Kyrgyzstan (estimated 2003 population: 4,892,808) is an almost entirely mountainous country in Central Asia that became independent in 1991 after the disintegration of the former Soviet Union. An estimated 3,180,000 (65%) persons live in rural areas. Agriculture accounts for 44% of the country's gross domestic product (GDP), and half of the country's agricultural GDP comes from the livestock subsector (2). Animal husbandry is the dominant form of agricultural production in the mountainous regions of Kyrgyzstan.

During the Soviet era, the collective-farm system that existed in the country accounted for the majority of livestock production; a high level of state veterinary and sanitary control was maintained over the livestock population and production. The collapse of the Soviet Union in 1991 led to social changes and economic hardship that affected all government sectors. The state farming system disappeared, forcing families, especially those in rural areas, to raise farm animals themselves. These changes in the agricultural sector resulted in the loss of the state control over the livestock population and a drastic decline in the quality of veterinary services. In addition, as a result of deteriorating economic conditions, Kyrgyzstan was unable to maintain the health infrastructure inherited from the Soviet era, and the quality and availability of health services declined, especially in rural areas, where neither veterinary nor sanitary inspection agencies provide adequate health services (3,4).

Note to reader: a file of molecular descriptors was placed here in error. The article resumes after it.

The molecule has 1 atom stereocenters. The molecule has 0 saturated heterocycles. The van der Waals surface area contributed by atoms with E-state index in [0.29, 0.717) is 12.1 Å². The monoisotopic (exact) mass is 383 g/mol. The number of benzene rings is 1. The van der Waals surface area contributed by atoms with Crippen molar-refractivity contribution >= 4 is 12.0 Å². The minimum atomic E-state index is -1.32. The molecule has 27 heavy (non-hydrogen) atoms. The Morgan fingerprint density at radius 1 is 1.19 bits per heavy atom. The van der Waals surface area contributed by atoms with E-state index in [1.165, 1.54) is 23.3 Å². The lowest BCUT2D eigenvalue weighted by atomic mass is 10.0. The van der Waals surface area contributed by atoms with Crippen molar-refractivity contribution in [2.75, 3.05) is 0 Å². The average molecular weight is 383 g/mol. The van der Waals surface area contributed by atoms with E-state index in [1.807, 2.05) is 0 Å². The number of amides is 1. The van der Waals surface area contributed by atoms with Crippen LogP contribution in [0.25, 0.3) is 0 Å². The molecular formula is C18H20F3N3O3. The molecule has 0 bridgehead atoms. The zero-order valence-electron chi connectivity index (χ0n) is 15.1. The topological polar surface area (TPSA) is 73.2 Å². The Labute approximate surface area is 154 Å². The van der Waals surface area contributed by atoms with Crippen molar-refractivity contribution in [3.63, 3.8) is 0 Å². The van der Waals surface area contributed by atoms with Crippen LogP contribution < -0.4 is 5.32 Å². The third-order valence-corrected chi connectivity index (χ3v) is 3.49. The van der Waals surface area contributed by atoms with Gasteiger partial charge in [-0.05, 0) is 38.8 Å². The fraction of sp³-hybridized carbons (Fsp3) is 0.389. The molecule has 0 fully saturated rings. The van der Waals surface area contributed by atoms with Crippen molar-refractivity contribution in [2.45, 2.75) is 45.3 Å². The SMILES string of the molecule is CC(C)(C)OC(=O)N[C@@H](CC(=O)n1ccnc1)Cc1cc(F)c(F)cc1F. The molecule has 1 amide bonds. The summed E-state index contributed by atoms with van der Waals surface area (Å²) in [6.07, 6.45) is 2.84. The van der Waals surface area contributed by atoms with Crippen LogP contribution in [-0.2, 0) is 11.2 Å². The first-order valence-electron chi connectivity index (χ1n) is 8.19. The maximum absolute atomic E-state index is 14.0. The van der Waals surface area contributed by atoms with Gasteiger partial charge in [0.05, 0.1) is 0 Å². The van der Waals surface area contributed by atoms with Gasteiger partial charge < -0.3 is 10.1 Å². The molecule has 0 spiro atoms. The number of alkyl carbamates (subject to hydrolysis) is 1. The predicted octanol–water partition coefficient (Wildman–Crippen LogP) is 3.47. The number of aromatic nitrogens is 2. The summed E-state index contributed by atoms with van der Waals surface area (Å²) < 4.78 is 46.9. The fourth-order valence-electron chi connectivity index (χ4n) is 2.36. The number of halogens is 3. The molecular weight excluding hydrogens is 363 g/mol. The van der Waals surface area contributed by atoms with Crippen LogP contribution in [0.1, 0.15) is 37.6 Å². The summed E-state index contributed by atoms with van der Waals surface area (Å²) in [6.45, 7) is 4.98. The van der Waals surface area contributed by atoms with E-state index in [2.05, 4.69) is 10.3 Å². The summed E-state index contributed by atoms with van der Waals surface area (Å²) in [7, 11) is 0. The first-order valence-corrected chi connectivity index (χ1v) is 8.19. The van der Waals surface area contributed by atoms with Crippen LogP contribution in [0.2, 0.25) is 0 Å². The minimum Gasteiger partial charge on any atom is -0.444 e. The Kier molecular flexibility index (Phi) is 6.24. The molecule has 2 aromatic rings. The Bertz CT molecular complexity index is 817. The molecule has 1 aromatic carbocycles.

Brucellosis can be transmitted to humans through contact with animals or their products; it is an occupational hazard to persons engaged in certain professions (e.g., veterinarians, slaughterhouse workers, and farmers) (5--7). During 1997--2002, countrywide incidence of human brucellosis increased substantially, from 20 to 36 cases per 100,000 population (Kyrgyz Ministry of Health [MoH], unpublished data, 2003) (Figure 1); during the same period, the State Veterinary Department did not report an increase in incidence of brucellosis in animals. The greatest increase in incidence during this 5-year period (from six to 68 cases per 100,000 population) was reported in Batken Oblast, a mountainous area in the southwestern part of the country. In two districts of this oblast, Leylek and Kadamjay, incidence of human brucellosis in 2002 was 106 and 81 per 100,000 population, respectively.

Methods

During January--November 2003, in response to a request from the Kyrgyz MoH, trainees from the Applied Epidemiology Training Program in Central Asia conducted a hospital-based, matched case-control study in Leylek and Kadamjay districts of Batken Oblast to identify risk factors for brucellosis and describe the epidemiology of disease in these districts. During the study period, 100 persons with confirmed cases of brucellosis were identified in the infectious disease wards of the two district hospitals. A case was defined as illness occurring in a permanent resident of one of the two study districts who was admitted to either of the two local hospitals and who received a clinical diagnosis of brucellosis for the first-time on the basis of the following symptoms: fever (>99.5°F [>37.5°C]) for >5 days, headache and arthralgias, and Wright agglutination test dilution >1:100. A control was defined as a patient with no recent history of brucellosis who was a permanent resident of one of the two study districts and who was admitted to the same hospital with a noninfectious condition during the study period. One control per case was selected and matched by age (±2 years) and date of admission (<2 weeks of the brucellosis patient's date of hospitalization). The Schlesselman formula for matched case-control design was used to calculate sample size, with the following parameters: the significant level was set at 0.05, the desired power was 0.8, and the case-to-control ratio was 1:1. To adjust for confounding, 10% was added to the result. The total number of pairs needed was 100.